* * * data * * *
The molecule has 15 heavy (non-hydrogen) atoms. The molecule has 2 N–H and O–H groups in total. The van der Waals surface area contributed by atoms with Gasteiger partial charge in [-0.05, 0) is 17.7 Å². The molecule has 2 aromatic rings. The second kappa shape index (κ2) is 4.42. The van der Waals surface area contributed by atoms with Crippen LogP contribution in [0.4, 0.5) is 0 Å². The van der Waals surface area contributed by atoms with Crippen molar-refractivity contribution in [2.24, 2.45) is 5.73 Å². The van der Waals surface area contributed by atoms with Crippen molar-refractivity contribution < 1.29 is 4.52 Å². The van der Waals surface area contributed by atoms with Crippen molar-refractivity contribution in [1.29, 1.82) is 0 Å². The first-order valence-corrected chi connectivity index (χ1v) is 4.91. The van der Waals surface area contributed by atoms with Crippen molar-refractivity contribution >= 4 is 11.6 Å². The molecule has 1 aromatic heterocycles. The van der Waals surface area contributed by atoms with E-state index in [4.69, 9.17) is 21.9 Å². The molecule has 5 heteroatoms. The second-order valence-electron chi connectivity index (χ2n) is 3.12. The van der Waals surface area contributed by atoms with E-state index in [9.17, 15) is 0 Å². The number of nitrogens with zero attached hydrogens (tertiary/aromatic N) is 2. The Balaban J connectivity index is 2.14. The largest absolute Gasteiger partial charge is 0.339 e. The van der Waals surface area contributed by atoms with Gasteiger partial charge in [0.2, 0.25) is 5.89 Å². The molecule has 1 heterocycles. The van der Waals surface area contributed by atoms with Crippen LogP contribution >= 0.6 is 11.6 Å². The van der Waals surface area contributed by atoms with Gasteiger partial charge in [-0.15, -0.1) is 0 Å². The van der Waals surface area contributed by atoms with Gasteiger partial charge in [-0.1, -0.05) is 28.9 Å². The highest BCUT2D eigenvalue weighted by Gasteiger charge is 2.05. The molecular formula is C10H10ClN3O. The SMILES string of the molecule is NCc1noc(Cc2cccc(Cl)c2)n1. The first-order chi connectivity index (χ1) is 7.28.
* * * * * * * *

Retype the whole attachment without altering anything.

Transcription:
The molecule has 15 heavy (non-hydrogen) atoms. The molecule has 2 N–H and O–H groups in total. The van der Waals surface area contributed by atoms with Gasteiger partial charge in [-0.05, 0) is 17.7 Å². The molecule has 2 aromatic rings. The second kappa shape index (κ2) is 4.42. The van der Waals surface area contributed by atoms with Crippen LogP contribution in [0.4, 0.5) is 0 Å². The van der Waals surface area contributed by atoms with Crippen molar-refractivity contribution in [2.24, 2.45) is 5.73 Å². The van der Waals surface area contributed by atoms with Crippen molar-refractivity contribution < 1.29 is 4.52 Å². The van der Waals surface area contributed by atoms with Crippen molar-refractivity contribution in [1.29, 1.82) is 0 Å². The first-order valence-corrected chi connectivity index (χ1v) is 4.91. The van der Waals surface area contributed by atoms with Crippen molar-refractivity contribution >= 4 is 11.6 Å². The molecule has 1 aromatic heterocycles. The van der Waals surface area contributed by atoms with E-state index in [4.69, 9.17) is 21.9 Å². The molecule has 5 heteroatoms. The second-order valence-electron chi connectivity index (χ2n) is 3.12. The van der Waals surface area contributed by atoms with E-state index in [9.17, 15) is 0 Å². The number of nitrogens with zero attached hydrogens (tertiary/aromatic N) is 2. The Balaban J connectivity index is 2.14. The largest absolute Gasteiger partial charge is 0.339 e. The van der Waals surface area contributed by atoms with Gasteiger partial charge in [0.2, 0.25) is 5.89 Å². The molecule has 1 heterocycles. The van der Waals surface area contributed by atoms with Crippen LogP contribution >= 0.6 is 11.6 Å². The van der Waals surface area contributed by atoms with Gasteiger partial charge in [-0.15, -0.1) is 0 Å². The van der Waals surface area contributed by atoms with Gasteiger partial charge in [-0.1, -0.05) is 28.9 Å². The highest BCUT2D eigenvalue weighted by Gasteiger charge is 2.05. The molecular formula is C10H10ClN3O. The SMILES string of the molecule is NCc1noc(Cc2cccc(Cl)c2)n1. The first-order chi connectivity index (χ1) is 7.28.